February 20, 2012
I'm in the middle of writing a networking primer (for the 3rd time. sigh.) and I'm in the middle of the "teaching binary" section, and it's got me thinking about an old joke...
There are 10 kinds of people in the world.
Those who understand binary, and those who don't.
Yes, hahaha, very amusing. You can even buy it on a shirt. But here's what I just realized...it doesn't work as a spoken joke at all.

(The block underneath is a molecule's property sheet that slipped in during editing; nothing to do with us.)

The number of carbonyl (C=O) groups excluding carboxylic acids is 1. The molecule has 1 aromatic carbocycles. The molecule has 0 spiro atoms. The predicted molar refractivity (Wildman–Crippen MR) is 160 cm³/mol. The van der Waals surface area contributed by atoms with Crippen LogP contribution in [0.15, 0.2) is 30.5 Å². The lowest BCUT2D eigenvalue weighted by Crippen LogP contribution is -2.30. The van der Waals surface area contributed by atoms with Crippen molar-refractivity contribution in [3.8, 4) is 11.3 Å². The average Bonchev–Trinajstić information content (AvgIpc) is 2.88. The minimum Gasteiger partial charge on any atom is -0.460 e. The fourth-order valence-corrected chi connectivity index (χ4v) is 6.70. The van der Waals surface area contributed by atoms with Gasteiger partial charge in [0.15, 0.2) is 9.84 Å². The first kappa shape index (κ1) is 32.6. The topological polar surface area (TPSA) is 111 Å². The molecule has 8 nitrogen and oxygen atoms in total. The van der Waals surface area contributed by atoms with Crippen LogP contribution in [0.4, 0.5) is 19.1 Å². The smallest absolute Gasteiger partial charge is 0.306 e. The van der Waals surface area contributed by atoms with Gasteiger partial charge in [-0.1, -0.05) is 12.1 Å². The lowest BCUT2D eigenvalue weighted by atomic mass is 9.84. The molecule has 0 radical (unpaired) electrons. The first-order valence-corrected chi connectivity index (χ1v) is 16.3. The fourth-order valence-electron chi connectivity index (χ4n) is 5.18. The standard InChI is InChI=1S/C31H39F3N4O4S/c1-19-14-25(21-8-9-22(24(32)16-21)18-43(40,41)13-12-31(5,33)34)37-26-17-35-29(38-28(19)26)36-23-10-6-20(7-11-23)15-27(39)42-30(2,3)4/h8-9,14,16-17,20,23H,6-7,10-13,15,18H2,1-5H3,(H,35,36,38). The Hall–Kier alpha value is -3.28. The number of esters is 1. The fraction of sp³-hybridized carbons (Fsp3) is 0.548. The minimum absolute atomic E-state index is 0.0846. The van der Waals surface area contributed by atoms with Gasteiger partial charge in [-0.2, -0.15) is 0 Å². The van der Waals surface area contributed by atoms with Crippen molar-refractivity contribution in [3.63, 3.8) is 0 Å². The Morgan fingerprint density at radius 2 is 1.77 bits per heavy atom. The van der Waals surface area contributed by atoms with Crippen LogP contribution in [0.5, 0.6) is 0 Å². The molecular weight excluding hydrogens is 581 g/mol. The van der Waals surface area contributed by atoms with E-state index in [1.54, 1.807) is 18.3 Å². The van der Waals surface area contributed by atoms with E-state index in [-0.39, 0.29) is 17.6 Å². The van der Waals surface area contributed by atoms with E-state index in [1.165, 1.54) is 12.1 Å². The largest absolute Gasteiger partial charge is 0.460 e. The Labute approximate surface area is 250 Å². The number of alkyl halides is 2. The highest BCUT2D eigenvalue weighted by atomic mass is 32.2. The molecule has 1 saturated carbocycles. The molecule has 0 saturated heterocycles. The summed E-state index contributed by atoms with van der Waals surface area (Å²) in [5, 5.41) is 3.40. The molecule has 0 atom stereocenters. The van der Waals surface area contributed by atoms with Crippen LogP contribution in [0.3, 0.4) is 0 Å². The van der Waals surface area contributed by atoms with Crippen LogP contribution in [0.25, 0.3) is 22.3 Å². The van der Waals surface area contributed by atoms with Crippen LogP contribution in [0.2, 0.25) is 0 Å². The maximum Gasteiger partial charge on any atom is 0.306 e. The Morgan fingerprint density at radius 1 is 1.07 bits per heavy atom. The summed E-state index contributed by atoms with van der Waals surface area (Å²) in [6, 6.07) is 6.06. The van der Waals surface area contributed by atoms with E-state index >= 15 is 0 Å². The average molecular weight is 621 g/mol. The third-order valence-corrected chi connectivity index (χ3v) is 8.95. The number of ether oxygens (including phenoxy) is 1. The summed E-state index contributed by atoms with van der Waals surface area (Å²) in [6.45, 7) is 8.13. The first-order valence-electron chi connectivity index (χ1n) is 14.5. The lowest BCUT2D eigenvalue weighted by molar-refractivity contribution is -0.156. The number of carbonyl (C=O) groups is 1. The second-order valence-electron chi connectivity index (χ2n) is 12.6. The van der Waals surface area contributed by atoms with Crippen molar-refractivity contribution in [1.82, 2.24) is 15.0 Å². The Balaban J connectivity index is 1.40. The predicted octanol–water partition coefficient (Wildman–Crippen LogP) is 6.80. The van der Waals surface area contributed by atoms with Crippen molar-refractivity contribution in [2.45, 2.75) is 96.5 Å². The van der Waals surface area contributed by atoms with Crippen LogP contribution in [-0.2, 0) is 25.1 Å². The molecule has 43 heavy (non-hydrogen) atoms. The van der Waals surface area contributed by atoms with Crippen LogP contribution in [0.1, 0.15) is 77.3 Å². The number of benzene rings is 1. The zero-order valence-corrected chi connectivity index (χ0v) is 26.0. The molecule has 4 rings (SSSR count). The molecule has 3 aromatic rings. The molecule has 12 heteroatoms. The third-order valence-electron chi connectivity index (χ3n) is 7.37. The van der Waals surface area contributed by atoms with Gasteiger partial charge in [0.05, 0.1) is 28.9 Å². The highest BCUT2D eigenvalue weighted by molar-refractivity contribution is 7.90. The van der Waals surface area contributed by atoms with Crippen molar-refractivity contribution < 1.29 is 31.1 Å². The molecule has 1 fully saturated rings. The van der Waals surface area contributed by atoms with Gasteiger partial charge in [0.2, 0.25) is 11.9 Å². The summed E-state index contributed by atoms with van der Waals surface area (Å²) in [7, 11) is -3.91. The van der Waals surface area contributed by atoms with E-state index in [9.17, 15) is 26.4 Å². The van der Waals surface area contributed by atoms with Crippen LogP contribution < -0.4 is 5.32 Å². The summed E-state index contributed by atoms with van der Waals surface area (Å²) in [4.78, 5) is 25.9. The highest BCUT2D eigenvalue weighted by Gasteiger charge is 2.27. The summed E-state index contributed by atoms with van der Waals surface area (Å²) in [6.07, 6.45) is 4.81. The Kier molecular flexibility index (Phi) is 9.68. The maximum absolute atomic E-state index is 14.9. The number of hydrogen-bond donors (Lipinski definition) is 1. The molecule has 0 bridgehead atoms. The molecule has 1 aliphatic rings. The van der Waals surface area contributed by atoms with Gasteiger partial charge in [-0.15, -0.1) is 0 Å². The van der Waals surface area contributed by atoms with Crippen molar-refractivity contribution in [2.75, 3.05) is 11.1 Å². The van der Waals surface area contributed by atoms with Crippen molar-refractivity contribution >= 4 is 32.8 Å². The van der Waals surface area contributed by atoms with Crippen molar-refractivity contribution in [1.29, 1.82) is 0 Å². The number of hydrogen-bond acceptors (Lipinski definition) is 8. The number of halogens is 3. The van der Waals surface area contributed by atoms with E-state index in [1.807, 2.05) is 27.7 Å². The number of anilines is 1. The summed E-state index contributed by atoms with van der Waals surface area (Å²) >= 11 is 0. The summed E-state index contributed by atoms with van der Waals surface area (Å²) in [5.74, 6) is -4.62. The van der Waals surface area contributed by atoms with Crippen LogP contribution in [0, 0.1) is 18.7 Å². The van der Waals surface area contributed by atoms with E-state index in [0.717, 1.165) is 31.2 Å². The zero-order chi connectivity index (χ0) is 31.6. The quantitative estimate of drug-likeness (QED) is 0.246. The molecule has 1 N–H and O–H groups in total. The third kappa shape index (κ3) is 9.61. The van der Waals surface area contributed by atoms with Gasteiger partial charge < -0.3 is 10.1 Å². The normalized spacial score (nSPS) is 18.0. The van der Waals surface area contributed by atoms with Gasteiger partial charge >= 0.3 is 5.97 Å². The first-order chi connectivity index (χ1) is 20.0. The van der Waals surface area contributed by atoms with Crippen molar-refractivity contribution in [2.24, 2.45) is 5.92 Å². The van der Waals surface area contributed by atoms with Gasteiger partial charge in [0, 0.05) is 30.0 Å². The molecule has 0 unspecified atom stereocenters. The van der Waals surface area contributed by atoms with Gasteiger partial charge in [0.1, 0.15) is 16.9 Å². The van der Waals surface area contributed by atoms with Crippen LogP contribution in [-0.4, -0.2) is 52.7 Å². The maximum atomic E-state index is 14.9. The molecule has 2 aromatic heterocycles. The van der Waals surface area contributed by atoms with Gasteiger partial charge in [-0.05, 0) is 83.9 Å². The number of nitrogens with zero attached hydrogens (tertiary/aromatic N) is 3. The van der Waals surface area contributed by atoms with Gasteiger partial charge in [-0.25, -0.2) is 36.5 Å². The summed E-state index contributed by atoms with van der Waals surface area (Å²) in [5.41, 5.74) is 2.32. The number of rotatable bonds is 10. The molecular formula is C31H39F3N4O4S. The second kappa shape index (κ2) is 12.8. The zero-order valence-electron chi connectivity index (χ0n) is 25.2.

While writing about binary and decimal, I've had to be very careful to pay attention in my sentences to whether I'm writing the word for a value or I'm writing a number. The number 10 is very different than the value ten. The joke works with "There are 10 types....", but you can't say "There are ten types...", because 10 isn't ten in binary. In binary, 10 is two.
I may be the slowest horse here, but the clear distinction just occurred to me that a written word indicates a value. I am now retroactively aggravated at everyone I've ever talked to that pronounced "10" as "ten" when they meant anything except the decimal number 10.
Am I wrong?